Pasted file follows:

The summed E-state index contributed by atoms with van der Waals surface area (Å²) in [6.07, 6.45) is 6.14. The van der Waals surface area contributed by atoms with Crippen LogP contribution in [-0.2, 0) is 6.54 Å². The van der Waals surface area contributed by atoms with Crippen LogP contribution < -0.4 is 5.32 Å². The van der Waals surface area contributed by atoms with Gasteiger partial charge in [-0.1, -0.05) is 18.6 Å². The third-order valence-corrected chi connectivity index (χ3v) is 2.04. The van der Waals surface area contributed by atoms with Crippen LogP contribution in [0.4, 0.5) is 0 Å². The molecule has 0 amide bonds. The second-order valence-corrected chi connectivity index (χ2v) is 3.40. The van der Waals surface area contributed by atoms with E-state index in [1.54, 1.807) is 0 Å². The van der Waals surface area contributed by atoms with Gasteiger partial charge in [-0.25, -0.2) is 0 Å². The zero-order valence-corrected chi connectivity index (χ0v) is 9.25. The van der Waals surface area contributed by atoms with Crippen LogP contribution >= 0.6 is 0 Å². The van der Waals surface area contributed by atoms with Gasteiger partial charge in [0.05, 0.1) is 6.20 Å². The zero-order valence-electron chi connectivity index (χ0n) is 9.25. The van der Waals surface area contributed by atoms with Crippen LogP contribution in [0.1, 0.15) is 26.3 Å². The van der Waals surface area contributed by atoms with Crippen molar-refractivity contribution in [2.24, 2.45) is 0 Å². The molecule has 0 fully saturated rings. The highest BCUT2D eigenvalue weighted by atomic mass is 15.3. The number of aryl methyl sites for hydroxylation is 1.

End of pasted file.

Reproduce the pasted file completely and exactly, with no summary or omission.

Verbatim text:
The summed E-state index contributed by atoms with van der Waals surface area (Å²) in [6.07, 6.45) is 6.14. The van der Waals surface area contributed by atoms with Crippen LogP contribution in [-0.2, 0) is 6.54 Å². The van der Waals surface area contributed by atoms with Crippen LogP contribution < -0.4 is 5.32 Å². The van der Waals surface area contributed by atoms with Gasteiger partial charge in [-0.1, -0.05) is 18.6 Å². The third-order valence-corrected chi connectivity index (χ3v) is 2.04. The van der Waals surface area contributed by atoms with Crippen LogP contribution in [0.4, 0.5) is 0 Å². The molecule has 0 amide bonds. The second-order valence-corrected chi connectivity index (χ2v) is 3.40. The van der Waals surface area contributed by atoms with E-state index in [1.54, 1.807) is 0 Å². The van der Waals surface area contributed by atoms with Gasteiger partial charge in [-0.25, -0.2) is 0 Å². The zero-order valence-corrected chi connectivity index (χ0v) is 9.25. The van der Waals surface area contributed by atoms with Crippen LogP contribution >= 0.6 is 0 Å². The van der Waals surface area contributed by atoms with Gasteiger partial charge in [0.05, 0.1) is 6.20 Å². The zero-order valence-electron chi connectivity index (χ0n) is 9.25. The van der Waals surface area contributed by atoms with Crippen LogP contribution in [0.1, 0.15) is 26.3 Å². The van der Waals surface area contributed by atoms with Crippen molar-refractivity contribution in [2.24, 2.45) is 0 Å². The molecule has 0 fully saturated rings. The highest BCUT2D eigenvalue weighted by atomic mass is 15.3. The number of aryl methyl sites for hydroxylation is 1.